Over the weekend, the entire Herald Democrat newsroom and I lost a friend. Mark Beardsley served as the clerk and was a public face and the first voice many people heard when they called the newspaper.
While the news is still setting in with me and several others, the impact that he had and the loss to our team is already being felt.
Mark and I probably had the most polar in personalities. He had the optimism and a humble kindness that I only wish that I could channel and replicate. However, this difference in personality didn’t keep us from becoming quick friends.
In some ways, I think it was those differences that helped forge a friendship.
Every day, he would come into the newsroom with a smile and an enthusiasm that made the days easier for those of us who weren’t blessed with the same spirit. Even I, with my dour demeanor, couldn’t help but feel the warmth that he brought into the newsroom daily.
It was this enthusiasm and warmth that quickly made Mark a key part of our news team despite his lack of formal journalism training. Not ironically, I have heard more than one reporter refer to Mark as the kindest and gentlest person they know. It is high praise, but Mark walked that walk and it showed in not only how we carried himself but also how he treated those around him.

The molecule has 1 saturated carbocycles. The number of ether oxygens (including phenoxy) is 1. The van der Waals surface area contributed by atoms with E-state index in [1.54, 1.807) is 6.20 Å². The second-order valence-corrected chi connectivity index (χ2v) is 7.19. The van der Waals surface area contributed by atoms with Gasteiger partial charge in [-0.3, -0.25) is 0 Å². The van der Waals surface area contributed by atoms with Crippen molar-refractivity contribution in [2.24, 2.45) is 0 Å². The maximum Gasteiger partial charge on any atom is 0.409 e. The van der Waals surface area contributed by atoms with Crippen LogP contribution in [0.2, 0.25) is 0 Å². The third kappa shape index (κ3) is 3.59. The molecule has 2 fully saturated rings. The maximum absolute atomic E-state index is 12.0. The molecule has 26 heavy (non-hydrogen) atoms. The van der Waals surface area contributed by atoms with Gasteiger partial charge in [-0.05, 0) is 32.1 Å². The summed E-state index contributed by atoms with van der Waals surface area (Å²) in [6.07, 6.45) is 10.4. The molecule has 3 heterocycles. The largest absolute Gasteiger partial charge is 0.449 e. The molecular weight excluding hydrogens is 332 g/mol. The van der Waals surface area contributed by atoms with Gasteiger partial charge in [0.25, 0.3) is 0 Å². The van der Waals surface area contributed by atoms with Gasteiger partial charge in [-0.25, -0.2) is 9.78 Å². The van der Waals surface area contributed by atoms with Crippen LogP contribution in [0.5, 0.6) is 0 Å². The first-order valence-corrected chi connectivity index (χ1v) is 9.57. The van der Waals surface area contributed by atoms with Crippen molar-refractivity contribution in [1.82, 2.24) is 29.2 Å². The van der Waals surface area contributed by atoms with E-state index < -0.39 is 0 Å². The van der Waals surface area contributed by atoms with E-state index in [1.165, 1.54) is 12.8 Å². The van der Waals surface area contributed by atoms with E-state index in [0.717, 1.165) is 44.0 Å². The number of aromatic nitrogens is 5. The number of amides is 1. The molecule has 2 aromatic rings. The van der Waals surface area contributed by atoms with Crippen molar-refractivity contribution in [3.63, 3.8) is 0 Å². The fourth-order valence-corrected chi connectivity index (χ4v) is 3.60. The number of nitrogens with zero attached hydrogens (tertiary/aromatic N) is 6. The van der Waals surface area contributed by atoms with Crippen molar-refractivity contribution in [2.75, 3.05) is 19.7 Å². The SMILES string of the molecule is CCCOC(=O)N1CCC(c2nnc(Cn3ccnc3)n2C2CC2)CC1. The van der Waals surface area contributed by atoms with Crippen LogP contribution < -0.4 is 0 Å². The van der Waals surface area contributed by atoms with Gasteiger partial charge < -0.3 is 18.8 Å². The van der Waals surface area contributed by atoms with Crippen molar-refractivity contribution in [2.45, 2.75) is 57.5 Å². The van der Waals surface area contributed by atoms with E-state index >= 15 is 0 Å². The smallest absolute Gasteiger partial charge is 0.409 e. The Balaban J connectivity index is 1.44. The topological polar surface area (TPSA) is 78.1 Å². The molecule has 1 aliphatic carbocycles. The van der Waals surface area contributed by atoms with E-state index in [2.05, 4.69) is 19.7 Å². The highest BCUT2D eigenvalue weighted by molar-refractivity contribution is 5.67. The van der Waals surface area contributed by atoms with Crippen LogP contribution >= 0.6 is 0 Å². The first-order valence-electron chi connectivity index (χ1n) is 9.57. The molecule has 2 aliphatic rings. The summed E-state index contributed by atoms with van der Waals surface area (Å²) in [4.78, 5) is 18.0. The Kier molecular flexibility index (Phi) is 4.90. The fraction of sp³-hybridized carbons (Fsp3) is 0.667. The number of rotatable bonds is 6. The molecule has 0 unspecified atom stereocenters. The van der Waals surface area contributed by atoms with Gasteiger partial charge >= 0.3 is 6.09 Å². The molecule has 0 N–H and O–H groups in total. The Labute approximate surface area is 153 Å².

There were times when I would run into Mark while we were having lunch and he would ask about the things in my life — my family, interests, hobbies or even how my weekend went. While this might seem like a passing gesture by some, Mark would always listen and pay attention. Even if it wasn’t one of his interests, he would ask questions and learn with the curiosity of a journalist.
When our editor announced that Mark had resigned from the paper earlier this fall due to his health, a weight hung over the newsroom, and I don’t think it has lifted. I felt that same weight over my own home when I heard the news Saturday. Something special, something genuine had left this world, and the universe will have a hard time replacing that light.